30 found
Order:
  1. Compendium of the Foundations of Classical Statistical Physics.Jos Uffink - unknown
    Roughly speaking, classical statistical physics is the branch of theoretical physics that aims to account for the thermal behaviour of macroscopic bodies in terms of a classical mechanical model of their microscopic constituents, with the help of probabilistic assumptions. In the last century and a half, a fair number of approaches have been developed to meet this aim. This study of their foundations assesses their coherence and analyzes the motivations for their basic assumptions, and the interpretations of their central concepts. (...)
    Direct download (3 more)  
     
    Export citation  
     
    Bookmark   40 citations  
  2. Bluff Your Way in the Second Law of Thermodynamics.Jos Uffink - 2001 - Studies in History and Philosophy of Science Part B: Studies in History and Philosophy of Modern Physics 32 (3):305-394.
    The aim of this article is to analyse the relation between the second law of thermodynamics and the so-called arrow of time. For this purpose, a number of different aspects in this arrow of time are distinguished, in particular those of time-reversal (non-)invariance and of (ir)reversibility. Next I review versions of the second law in the work of Carnot, Clausius, Kelvin, Planck, Gibbs, Caratheodory and Lieb and Yngvason, and investigate their connection with these aspects of the arrow of time. It (...)
    Direct download (7 more)  
     
    Export citation  
     
    Bookmark   44 citations  
  3.  85
    Boltzmann's Work in Statistical Physics.Jos Uffink - 2008 - Stanford Encyclopedia of Philosophy.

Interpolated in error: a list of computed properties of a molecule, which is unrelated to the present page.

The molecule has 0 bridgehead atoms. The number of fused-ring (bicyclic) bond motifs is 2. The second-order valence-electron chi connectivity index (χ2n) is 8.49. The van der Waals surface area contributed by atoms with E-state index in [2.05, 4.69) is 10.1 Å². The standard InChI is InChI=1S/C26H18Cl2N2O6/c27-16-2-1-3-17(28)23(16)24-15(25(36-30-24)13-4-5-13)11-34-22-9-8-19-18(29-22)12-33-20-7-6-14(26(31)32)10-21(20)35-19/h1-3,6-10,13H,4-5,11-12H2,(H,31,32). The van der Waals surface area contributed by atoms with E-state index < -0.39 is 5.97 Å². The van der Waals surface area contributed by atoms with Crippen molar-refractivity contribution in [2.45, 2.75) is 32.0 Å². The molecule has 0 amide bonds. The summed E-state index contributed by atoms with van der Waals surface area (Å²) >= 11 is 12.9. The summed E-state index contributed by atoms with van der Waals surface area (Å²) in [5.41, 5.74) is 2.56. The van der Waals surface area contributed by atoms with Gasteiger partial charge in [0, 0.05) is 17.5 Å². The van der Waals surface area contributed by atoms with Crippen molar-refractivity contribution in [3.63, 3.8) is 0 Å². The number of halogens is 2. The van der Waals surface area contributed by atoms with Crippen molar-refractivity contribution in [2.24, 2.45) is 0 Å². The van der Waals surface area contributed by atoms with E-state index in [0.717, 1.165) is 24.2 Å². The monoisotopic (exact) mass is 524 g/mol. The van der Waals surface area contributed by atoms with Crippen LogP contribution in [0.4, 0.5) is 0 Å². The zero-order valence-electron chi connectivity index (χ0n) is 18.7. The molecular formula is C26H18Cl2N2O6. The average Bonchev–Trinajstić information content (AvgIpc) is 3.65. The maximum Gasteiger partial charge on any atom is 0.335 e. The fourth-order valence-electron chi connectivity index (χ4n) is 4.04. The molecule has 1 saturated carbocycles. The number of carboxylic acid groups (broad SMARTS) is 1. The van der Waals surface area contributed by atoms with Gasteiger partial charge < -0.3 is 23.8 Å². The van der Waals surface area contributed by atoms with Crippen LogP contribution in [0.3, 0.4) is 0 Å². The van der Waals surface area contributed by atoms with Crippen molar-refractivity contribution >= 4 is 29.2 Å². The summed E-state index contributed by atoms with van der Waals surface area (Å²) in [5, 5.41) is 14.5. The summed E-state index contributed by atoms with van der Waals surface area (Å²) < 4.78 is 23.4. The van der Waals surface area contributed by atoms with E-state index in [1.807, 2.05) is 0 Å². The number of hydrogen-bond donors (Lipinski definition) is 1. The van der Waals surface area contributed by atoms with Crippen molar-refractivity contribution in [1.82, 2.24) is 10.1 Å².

4. The Origins of Time-Asymmetry in Thermodynamics: The Minus First Law.Harvey R. Brown & Jos Uffink - 2001 - Studies in History and Philosophy of Science Part B: Studies in History and Philosophy of Modern Physics 32 (4):525-538.
    This paper investigates what the source of time-asymmetry is in thermodynamics, and comments on the question whether a time-symmetric formulation of the Second Law is possible.
    Direct download (9 more)  
     
    Export citation  
     
    Bookmark   24 citations  
  5.  83
    Boltzmann's H-Theorem, its Discontents, and the Birth of Statistical Mechanics.Harvey R. Brown, Wayne Myrvold & Jos Uffink - 2009 - Studies in History and Philosophy of Science Part B: Studies in History and Philosophy of Modern Physics 40 (2):174-191.
  6.  44
    Lanford’s Theorem and the Emergence of Irreversibility.Jos Uffink & Giovanni Valente - 2015 - Foundations of Physics 45 (4):404-438.
    It has been a longstanding problem to show how the irreversible behaviour of macroscopic systems can be reconciled with the time-reversal invariance of these same systems when considered from a microscopic point of view. A result by Lanford shows that, under certain conditions, the famous Boltzmann equation, describing the irreversible behaviour of a dilute gas, can be obtained from the time-reversal invariant Hamiltonian equations of motion for the hard spheres model. Here, we examine how and in what sense Lanford’s theorem (...)
    Direct download (2 more)  
     
    Export citation  
     
    Bookmark   6 citations  
  7.  40
    Not Throwing Out the Baby with the Bathwater: Bell's Condition of Local Causality Mathematically 'Sharp and Clean'.Michiel P. Seevinck & Jos Uffink - 2010 - In Dennis Dieks, Wenceslao Gonzalo, Thomas Uebel, Stephan Hartmann & Marcel Weber (eds.), Explanation, Prediction, and Confirmation. Springer. pp. 425--450.